Friday, July 8, 2016

A Teaching Example on Claim Construction

Bristol-Myers Squibb v Teva 2016 FC 580 Mactavish J
            2,250,840 / 2,317,736 / atazanavir / REYATAZ

My previous post gave an overview of the facts of this decision and discussed some of the issues related to obviousness. This post discusses a tricky claim construction issue that arose in the context of the 736 patent. While it did not raise any new legal issues, it is a good example of the tension between the primacy of the claims and the principle that purposive construction requires that the claims are read in the context of the specification as a whole.

Monday, July 4, 2016

Discovery of Something Unexpected about Something Obvious

Bristol-Myers Squibb v Teva (NOC) 2016 FC 580 Mactavish J
            2,250,840 / 2,317,736 / atazanavir / REYATAZ

In this NOC proceeding Mactavish J held Novartis’ 840 patent, which claims the compound atazanavir [53], to be valid in the face of obviousness and anticipation attacks, while she held BMS’s 736 patent, which claims the bisulfate salt of atazanavir [273], to be obvious. A central dispute between the parties in respect of both patents was whether the inventive concept of the claimed inventions comprised just the compound itself, as Teva argued, or the compound and all its properties, as the patentees argued. The idea is that the more properties that are part of the inventive concept, the less likely it is that they will all be predictable, and so the less likely it is that the patent will be held obvious. In this post, I will argue that this idea is wrong; the number of properties in the inventive concept does not affect how likely it is that the claimed invention will be held to be obvious. In another post I will suggest that multiplying the inventive concepts might actually make invalidity more likely. The 736 patent also raised a very tricky claim construction problem, which I will discuss in a subsequent post.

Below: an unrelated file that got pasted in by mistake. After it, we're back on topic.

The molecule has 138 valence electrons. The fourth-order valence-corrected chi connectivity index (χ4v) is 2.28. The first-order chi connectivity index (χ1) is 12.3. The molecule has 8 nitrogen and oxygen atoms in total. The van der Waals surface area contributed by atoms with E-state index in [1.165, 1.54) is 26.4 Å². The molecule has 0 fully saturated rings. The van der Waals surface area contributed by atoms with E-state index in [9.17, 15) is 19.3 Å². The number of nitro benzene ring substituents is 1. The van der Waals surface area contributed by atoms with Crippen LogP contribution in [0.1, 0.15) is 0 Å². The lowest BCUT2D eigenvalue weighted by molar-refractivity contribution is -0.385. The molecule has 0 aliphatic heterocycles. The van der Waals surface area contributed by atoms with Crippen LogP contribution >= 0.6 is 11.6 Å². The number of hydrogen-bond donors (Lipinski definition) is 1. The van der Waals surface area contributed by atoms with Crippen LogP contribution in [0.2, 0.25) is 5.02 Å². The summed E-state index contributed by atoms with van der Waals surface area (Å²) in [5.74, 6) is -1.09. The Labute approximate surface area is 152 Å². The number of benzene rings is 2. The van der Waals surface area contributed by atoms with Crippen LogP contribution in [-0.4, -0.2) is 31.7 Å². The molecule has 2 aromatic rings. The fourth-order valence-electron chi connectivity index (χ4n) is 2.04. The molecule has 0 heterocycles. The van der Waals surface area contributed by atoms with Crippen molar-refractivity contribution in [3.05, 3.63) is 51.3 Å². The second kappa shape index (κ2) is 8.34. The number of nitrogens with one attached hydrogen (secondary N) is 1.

Atazanavir is used in the treatment of HIV/AIDS. The first class of anti-HIV drugs were known as nucleotide reverse transcriptase inhibitors (or NRTIs) [13]. While these had potent activity against HIV, they were susceptible to the evolution of drug resistance and had unpleasant side-effects [14], [15]. A new class of anti-HIV drugs was developed, known as protease inhibitors [16]. These has a number of advantages over NRTIs, but the first generation protease inhibitors had poor bioavailability, which resulted in poor compliance and a consequent potential for the development of drug resistance [22]. There was therefore a strong motivation to develop second-generation protease inhibitors [23]. One of these was atazanavir, which came on the market in 2003 and which remains one of the best second generation protease inhibitors [24-25]. The 840 patent, which claimed atazanavir and its salts, disclosed only the free base form. While the free base had good inherent bioavailability, it was not sufficiently orally bioavailable in solid form to be a viable product [266-67]. The problem facing the inventors of the 736 patent was to develop a form of atazanavir having properties suitable for an oral pharmaceutical dosage form, including improved oral bioavailability [268]. They performed a salt screen, and solved the problem with the bisulfate salt which was claimed in the 736 patent. (Ciba-Geigy, which became Novartis, developed atazanavir, and BMS acquired the rights to atazanavir from Novartis and then developed atazanavir bisulfate.)